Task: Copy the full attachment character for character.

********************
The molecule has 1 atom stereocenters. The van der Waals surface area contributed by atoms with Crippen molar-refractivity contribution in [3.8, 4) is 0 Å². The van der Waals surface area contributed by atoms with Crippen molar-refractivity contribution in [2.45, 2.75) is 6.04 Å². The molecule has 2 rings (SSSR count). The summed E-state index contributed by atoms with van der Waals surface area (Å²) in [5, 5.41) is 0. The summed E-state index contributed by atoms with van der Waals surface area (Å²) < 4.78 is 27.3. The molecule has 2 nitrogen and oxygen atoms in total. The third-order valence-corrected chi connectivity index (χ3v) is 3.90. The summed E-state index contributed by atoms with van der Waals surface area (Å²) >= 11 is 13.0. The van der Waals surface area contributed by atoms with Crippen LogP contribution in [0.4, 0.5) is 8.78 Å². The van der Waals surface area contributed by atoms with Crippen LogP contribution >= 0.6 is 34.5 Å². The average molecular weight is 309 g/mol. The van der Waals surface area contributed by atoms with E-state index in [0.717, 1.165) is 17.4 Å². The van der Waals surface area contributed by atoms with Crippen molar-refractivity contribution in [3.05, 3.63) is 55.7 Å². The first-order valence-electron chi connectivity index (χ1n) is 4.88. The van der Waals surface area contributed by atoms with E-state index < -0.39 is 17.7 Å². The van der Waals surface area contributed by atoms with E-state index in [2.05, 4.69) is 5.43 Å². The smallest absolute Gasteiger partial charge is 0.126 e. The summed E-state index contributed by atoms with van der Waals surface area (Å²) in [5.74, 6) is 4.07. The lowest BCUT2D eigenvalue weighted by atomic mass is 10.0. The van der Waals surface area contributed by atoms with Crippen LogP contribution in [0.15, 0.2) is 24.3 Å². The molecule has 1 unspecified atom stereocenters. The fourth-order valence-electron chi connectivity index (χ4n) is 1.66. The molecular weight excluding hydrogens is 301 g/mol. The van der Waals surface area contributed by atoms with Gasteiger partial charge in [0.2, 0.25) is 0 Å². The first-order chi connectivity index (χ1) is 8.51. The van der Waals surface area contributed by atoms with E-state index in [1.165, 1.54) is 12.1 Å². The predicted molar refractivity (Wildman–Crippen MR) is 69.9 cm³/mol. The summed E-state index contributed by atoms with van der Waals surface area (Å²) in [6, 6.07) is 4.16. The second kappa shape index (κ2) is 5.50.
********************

The molecule has 1 atom stereocenters. The van der Waals surface area contributed by atoms with Crippen molar-refractivity contribution in [3.8, 4) is 0 Å². The van der Waals surface area contributed by atoms with Crippen molar-refractivity contribution in [2.45, 2.75) is 6.04 Å². The molecule has 2 rings (SSSR count). The summed E-state index contributed by atoms with van der Waals surface area (Å²) in [5, 5.41) is 0. The summed E-state index contributed by atoms with van der Waals surface area (Å²) < 4.78 is 27.3. The molecule has 2 nitrogen and oxygen atoms in total. The third-order valence-corrected chi connectivity index (χ3v) is 3.90. The summed E-state index contributed by atoms with van der Waals surface area (Å²) >= 11 is 13.0. The van der Waals surface area contributed by atoms with Crippen LogP contribution in [0.4, 0.5) is 8.78 Å². The van der Waals surface area contributed by atoms with Crippen LogP contribution >= 0.6 is 34.5 Å². The average molecular weight is 309 g/mol. The van der Waals surface area contributed by atoms with E-state index in [0.717, 1.165) is 17.4 Å². The van der Waals surface area contributed by atoms with Crippen molar-refractivity contribution in [3.05, 3.63) is 55.7 Å². The first-order valence-electron chi connectivity index (χ1n) is 4.88. The van der Waals surface area contributed by atoms with E-state index < -0.39 is 17.7 Å². The van der Waals surface area contributed by atoms with E-state index in [2.05, 4.69) is 5.43 Å². The smallest absolute Gasteiger partial charge is 0.126 e. The summed E-state index contributed by atoms with van der Waals surface area (Å²) in [5.74, 6) is 4.07. The lowest BCUT2D eigenvalue weighted by atomic mass is 10.0. The van der Waals surface area contributed by atoms with Crippen LogP contribution in [0.15, 0.2) is 24.3 Å². The molecule has 1 unspecified atom stereocenters. The fourth-order valence-electron chi connectivity index (χ4n) is 1.66. The molecular weight excluding hydrogens is 301 g/mol. The van der Waals surface area contributed by atoms with Gasteiger partial charge in [0.2, 0.25) is 0 Å². The first-order chi connectivity index (χ1) is 8.51. The van der Waals surface area contributed by atoms with E-state index in [1.165, 1.54) is 12.1 Å². The predicted molar refractivity (Wildman–Crippen MR) is 69.9 cm³/mol. The summed E-state index contributed by atoms with van der Waals surface area (Å²) in [6, 6.07) is 4.16. The second kappa shape index (κ2) is 5.50.